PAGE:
Imatinib mesylate has revolutionized the treatment of CML and, as an oral agent with few side effects, became the first-line therapy for patients with CML. However, patients who discontinue the drug invariably relapse. Currently, the only curative treatment for CML is allogeneic stem cell transplantation (ABMT). A major mechanism of ABMT is immunological as evidenced by the poor clinical outcome with T cell-depleted ABMT. To determine anti-leukemia immune responses in patients in remission on imatinib, blood and bone marrow samples before (12 samples) and serially after treatment (59 samples, range 10 months – 35 months) were collected and analyzed. The NK cell (CD56+CD3−) compartment in the 12 CML patients were significantly decreased before treatment (median 3,4 % vs 10 %, p<0.01) and remained low in patients in remission on imatinib (5 % vs 10 %, p< 0.01) compared to 32 age matched healthy donors. Within the CD8+ T cell compartment, naïve T cells (CD45+CD27+) were significantly higher before treatment (55.5 % vs 37.7 %, p=0.04) and decreased slowly to normal levels after successful treatment (41.5 % vs 37.7 %, p=0.28), whereas memory (CD45−CD27+) T cells presented the opposite way. They were significantly lower before treatment (21.7 % vs 31.1 %, p=0.03) and increased slowly to normal levels after successful treatment (27.5 % vs 31.1 %, p=0.39). However, the percentage of T cells (CD4+, CD8+, CD4+CD25+ regulatory T cells) and B cells were not significantly different. These results correlated (p<0.01) with T cell responses to autologous leukemia cells at the same time points, analyzed by IFN-g ELISPOT assay (median 36 SFCs vs 5 SFCs, p<0.01), and were confirmed by cytokine flow cytometry (IFN-g 3.6 % vs 0.29 % and TNF-a 6.6 vs 0.1 %). These results suggest that a significant portion of CML patients in remission with imatinib develop an anti-leukemia T cell response, whereas the NK cell compartment is disturbed. Mechanisms by which imatinib treatment leads to anti-leukemia immune responses, and the molecular targets to which these cells are directed, will be further investigated. This knowledge will be useful in the development of immunotherapy strategies against CML and may, in combination with imatinib, lead to eradication of residual leukemia cells for a durable cure.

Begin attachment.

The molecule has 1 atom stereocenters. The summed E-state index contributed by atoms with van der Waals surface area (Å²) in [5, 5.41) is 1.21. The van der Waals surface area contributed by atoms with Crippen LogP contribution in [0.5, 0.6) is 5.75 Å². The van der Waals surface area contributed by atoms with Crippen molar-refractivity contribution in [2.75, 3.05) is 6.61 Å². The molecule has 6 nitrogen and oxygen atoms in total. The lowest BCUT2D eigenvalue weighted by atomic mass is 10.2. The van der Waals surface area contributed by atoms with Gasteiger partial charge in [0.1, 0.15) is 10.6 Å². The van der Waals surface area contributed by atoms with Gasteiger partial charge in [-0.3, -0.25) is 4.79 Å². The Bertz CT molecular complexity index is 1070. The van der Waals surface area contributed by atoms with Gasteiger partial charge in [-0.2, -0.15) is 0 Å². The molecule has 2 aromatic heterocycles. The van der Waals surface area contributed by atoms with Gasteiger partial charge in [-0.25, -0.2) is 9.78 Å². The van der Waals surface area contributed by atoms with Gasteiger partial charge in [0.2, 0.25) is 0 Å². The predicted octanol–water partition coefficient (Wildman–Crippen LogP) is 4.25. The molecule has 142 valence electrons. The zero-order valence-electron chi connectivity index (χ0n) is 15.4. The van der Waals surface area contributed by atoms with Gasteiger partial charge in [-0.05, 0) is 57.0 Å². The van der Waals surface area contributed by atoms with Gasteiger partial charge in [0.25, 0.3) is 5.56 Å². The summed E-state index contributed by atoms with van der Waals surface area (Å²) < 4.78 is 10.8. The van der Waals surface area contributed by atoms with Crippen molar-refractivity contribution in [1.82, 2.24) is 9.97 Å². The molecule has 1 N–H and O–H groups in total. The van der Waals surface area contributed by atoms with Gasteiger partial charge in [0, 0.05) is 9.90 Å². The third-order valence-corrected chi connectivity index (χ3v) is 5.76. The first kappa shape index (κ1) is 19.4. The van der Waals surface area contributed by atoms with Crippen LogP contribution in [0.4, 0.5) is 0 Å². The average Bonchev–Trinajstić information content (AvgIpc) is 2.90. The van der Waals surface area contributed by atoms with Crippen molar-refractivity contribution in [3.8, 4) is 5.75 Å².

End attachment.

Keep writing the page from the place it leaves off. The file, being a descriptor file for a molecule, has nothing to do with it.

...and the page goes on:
Disclosures: No relevant conflicts of interest to declare.